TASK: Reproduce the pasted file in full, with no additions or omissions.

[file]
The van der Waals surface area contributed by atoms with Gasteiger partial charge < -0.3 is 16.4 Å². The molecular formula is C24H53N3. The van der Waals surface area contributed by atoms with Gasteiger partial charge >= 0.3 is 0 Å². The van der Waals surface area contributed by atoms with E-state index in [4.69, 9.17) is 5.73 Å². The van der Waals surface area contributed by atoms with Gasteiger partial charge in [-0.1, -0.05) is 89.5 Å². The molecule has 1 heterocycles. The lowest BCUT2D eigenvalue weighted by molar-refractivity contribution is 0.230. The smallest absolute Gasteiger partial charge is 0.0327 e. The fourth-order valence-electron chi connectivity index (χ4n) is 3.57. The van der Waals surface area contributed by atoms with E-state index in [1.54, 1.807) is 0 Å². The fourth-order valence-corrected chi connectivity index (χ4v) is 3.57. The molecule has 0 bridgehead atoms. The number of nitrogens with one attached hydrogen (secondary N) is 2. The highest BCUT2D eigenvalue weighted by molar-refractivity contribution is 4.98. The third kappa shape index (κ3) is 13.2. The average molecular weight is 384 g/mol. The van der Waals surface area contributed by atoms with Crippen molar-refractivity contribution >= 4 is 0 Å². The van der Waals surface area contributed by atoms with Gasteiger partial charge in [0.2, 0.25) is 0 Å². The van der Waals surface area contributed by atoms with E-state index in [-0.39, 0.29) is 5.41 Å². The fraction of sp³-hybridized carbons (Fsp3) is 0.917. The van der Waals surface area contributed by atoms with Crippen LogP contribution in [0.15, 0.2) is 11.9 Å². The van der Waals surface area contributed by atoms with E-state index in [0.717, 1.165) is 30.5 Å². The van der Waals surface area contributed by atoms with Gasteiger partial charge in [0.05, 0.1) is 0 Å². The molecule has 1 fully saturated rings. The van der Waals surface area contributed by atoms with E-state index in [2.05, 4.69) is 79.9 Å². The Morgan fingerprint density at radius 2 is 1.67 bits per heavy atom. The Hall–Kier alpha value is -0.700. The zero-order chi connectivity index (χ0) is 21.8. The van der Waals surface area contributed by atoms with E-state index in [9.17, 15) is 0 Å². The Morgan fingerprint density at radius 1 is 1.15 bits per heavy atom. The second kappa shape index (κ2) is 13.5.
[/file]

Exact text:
The van der Waals surface area contributed by atoms with Gasteiger partial charge < -0.3 is 16.4 Å². The molecular formula is C24H53N3. The van der Waals surface area contributed by atoms with Gasteiger partial charge >= 0.3 is 0 Å². The van der Waals surface area contributed by atoms with E-state index in [4.69, 9.17) is 5.73 Å². The van der Waals surface area contributed by atoms with Gasteiger partial charge in [-0.1, -0.05) is 89.5 Å². The molecule has 1 heterocycles. The lowest BCUT2D eigenvalue weighted by molar-refractivity contribution is 0.230. The smallest absolute Gasteiger partial charge is 0.0327 e. The fourth-order valence-electron chi connectivity index (χ4n) is 3.57. The van der Waals surface area contributed by atoms with E-state index in [1.54, 1.807) is 0 Å². The fourth-order valence-corrected chi connectivity index (χ4v) is 3.57. The molecule has 0 bridgehead atoms. The number of nitrogens with one attached hydrogen (secondary N) is 2. The highest BCUT2D eigenvalue weighted by molar-refractivity contribution is 4.98. The third kappa shape index (κ3) is 13.2. The average molecular weight is 384 g/mol. The van der Waals surface area contributed by atoms with Crippen molar-refractivity contribution >= 4 is 0 Å². The van der Waals surface area contributed by atoms with Gasteiger partial charge in [0.2, 0.25) is 0 Å². The van der Waals surface area contributed by atoms with E-state index in [-0.39, 0.29) is 5.41 Å². The fraction of sp³-hybridized carbons (Fsp3) is 0.917. The van der Waals surface area contributed by atoms with Crippen LogP contribution in [0.15, 0.2) is 11.9 Å². The van der Waals surface area contributed by atoms with E-state index in [0.717, 1.165) is 30.5 Å². The van der Waals surface area contributed by atoms with Gasteiger partial charge in [0.05, 0.1) is 0 Å². The molecule has 1 fully saturated rings. The van der Waals surface area contributed by atoms with E-state index in [2.05, 4.69) is 79.9 Å². The Morgan fingerprint density at radius 2 is 1.67 bits per heavy atom. The Hall–Kier alpha value is -0.700. The zero-order chi connectivity index (χ0) is 21.8. The van der Waals surface area contributed by atoms with E-state index in [9.17, 15) is 0 Å². The Morgan fingerprint density at radius 1 is 1.15 bits per heavy atom. The second kappa shape index (κ2) is 13.5.